The SJCS library is center for exploration of diversity, from the genres we read, the authors we celebrate, to the in-class discussions that are inspired by the learning. This was quite evident this past February, when the library was transformed to reflect some of the best stories, writers, and change makers of the African-American community. From Harriet Tubman to Henry “Box” Brown, and from Arthur Ashe to Jackie Robinson, each grade-level, as was developmentally appropriate, learned about the challenges and celebrations of African-Americans.
Stories of the Underground Railroad sparked conversations about the Civil War and slavery, topics most students knew nothing about. Through the reading of both non-fiction and historical fiction texts, the students learned more about an important time in our nation’s history and had a majority of their questions answered. However, one question I just wasn’t able to answer was why. Why did people support slavery? Why chose Africans to be slaves? I couldn’t answer those questions definitively, but I knew we could definitely discuss them!
The insights given from students made me pause as an educator, because though the students had only really just learned about the subject in detail, they had put some thought into their answers and reasoning. It was only when a fourth grade student made a connection between the hatred of Africans and the later plight of the Jewish people, that I realized we were on to something deeper.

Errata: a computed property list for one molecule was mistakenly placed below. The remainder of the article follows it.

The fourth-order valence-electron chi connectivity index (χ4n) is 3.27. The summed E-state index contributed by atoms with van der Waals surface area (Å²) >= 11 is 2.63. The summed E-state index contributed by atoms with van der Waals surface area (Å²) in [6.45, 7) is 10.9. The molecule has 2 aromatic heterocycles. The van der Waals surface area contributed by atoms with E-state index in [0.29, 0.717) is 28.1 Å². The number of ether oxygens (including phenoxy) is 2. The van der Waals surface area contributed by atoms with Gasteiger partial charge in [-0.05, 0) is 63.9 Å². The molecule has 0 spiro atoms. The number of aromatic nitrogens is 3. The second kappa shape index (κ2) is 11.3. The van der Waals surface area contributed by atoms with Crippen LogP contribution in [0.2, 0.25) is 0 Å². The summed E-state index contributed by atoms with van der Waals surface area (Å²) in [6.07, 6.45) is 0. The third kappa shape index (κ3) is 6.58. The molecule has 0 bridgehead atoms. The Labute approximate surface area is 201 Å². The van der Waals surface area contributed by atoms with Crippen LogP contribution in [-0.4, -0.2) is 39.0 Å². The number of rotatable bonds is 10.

There is a famous quote that says, “Those that don’t learn history, are bound to repeat it.” When I brought this quote to the fourth and fifth graders in regard to African-American studies, it was them who made the parallel connection between what the African-Americans experienced, what the Jewish people experienced, and even what some Muslims are experiencing right now. They then wondered why there wasn’t a Jewish History Month or a Muslim History Month. What then emerged were lively discussions about this new generation of students who wasn’t going to allow history to repeat itself and was going to speak up to support not only African-Americans, but all minorities.
Though a library class is only 30 minutes long, the resources used can ignite not only a passion for reading but a desire to learn and discuss far after the class time is over. Just because February is over doesn’t mean we stop reflecting on, learning about, or respecting African-Americans. Each day is an opportunity to learn about something different than what we are used to, make parallel connections to what we know and experience, and use that information to do good in the world. That’s the goal of every educator and it is certainly something resounding through the walls of SJCS.
Beth Schustek, Library and Science Specialist